I recently re-read a 2006 Harvard Business Review piece by Stephen Wagner and Lee Dittmar entitled The Unexpected Benefits of Sarbanes-Oxley and was impressed again by the authors’ prescient view that more companies would eventually see the business performance value that controls and structures demanded by SOX could provide. Much of what they predicted about the future of SOX compliance is reflected in OCEG’s new illustration on Performance-Driven Sox Compliance Management.
Before reporting on how some forward-thinking companies had already started to implement better information management and stronger control frameworks in response to the law, the authors note, “As SOX went into effect, more and more executives began to see the need for internal reforms; indeed, many were startled by the weaknesses and gaps that compliance reviews and assessments had exposed, such as lack of enforcement of existing policies, unnecessary complexity, clogged communications, and a feeble compliance culture.” They go on to note that many improvement projects were identified but parked for later attention so that the immediate need to satisfy the first year of the law’s requirements could be addressed.
A decade later, many of those projects remain delayed or incomplete, while others are stuck in a first or second generation version of control systems. The irony is that SOX provoked attention to needed change in detective, preventive and responsive controls, as well as documentation and reporting capabilities, but at the same time initially sucked up so many resources through overreaching consulting projects and inappropriately broad control testing that the opportunity to focus on performance improvement largely was lost in the shuffle.
As with so many projects, a “set it and forget it” mindset and general complacency about revisiting processes and systems once established have won the day. Too many compliance officers admit, behind closed doors or in quiet conversations, that they know their old but still operating approaches are too costly and too unreliable, yet few have the stomach to tackle a redesign.
Today, though, advances in GRC technologies and expansion of the role of internal audit converge to enable SOX and other aspects of compliance as critical enablers of business performance. The shortcomings in compliance and risk management across the board, not just in financial reporting, highlighted by Wagner and Dittmar in their 2006 article, can finally be addressed in a holistic way. There is an opportunity now to make the business case for change in SOX and take advantage of ways a current systematic approach can provide meaningful insights that can drive better business outcomes.
When SOX was first implemented, GRC technologies were in their infancy. They were still largely developed for addressing separate needs, and were used by distinct teams. Internal audit had their tools, finance had theirs, compliance had tools for each area of concern, and spreadsheets still were the mainstay of many companies. So it is no surprise that the consulting firms grasped the SOX opportunity and ran with it, designing huge and control implementation and testing projects. The control testing (and I mean testing of every control) approach did initially satisfy regulators, but it provided little to no usable information for business planners and operators.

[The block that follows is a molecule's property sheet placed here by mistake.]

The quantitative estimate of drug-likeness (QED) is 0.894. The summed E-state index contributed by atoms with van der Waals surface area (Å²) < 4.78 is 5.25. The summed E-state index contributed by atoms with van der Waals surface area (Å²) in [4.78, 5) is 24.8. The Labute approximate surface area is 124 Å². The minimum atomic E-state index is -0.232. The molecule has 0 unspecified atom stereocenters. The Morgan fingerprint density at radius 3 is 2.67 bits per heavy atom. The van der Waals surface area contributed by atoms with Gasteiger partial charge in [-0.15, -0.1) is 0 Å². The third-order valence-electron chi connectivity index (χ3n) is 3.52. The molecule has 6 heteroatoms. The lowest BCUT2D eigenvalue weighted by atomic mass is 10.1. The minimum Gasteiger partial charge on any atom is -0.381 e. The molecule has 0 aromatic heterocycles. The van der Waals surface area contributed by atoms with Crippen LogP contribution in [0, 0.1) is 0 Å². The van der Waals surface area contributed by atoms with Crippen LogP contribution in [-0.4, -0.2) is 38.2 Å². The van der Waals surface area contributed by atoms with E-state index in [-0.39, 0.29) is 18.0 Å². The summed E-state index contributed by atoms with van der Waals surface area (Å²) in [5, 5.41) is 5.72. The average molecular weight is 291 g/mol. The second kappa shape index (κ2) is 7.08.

Since first setting up these systems, many companies have made virtually no changes to their controls or testing schemes, despite sometimes obvious need for change. The fear of having another time-sucking, resource-eating project is just too great.
But things have changed. There is technology today that can streamline SOX processes to support required reporting and, at the same time, provide real insight into risk that can drive better business strategies and outcomes. Instead of establishing zillions of controls and testing them all (and all of the time), processes and controls can be selected based on risk assessment and information can be viewed and analyzed for various needs. New systems support collaboration and communication between business operators, executives and auditors. The benefits seen by the handful of forward-thinking companies discussed in the Wagner/Dittmar article have expanded and are available to all at a fraction of the cost of legacy SOX approaches.
It’s time for a do-over. We need to step back and take a fresh look at how best to meet the SOX requirements with processes and technologies that provide transparency into things that have an impact on performance. While SOX was enacted to improve the reliability of financial reporting, its most valuable by-product has been revealing the sorry state of information management, understanding of risk, and compliance in many organizations. This added knowledge, if addressed by changes in the way we do business, can make any organization leaner, more agile and more successful.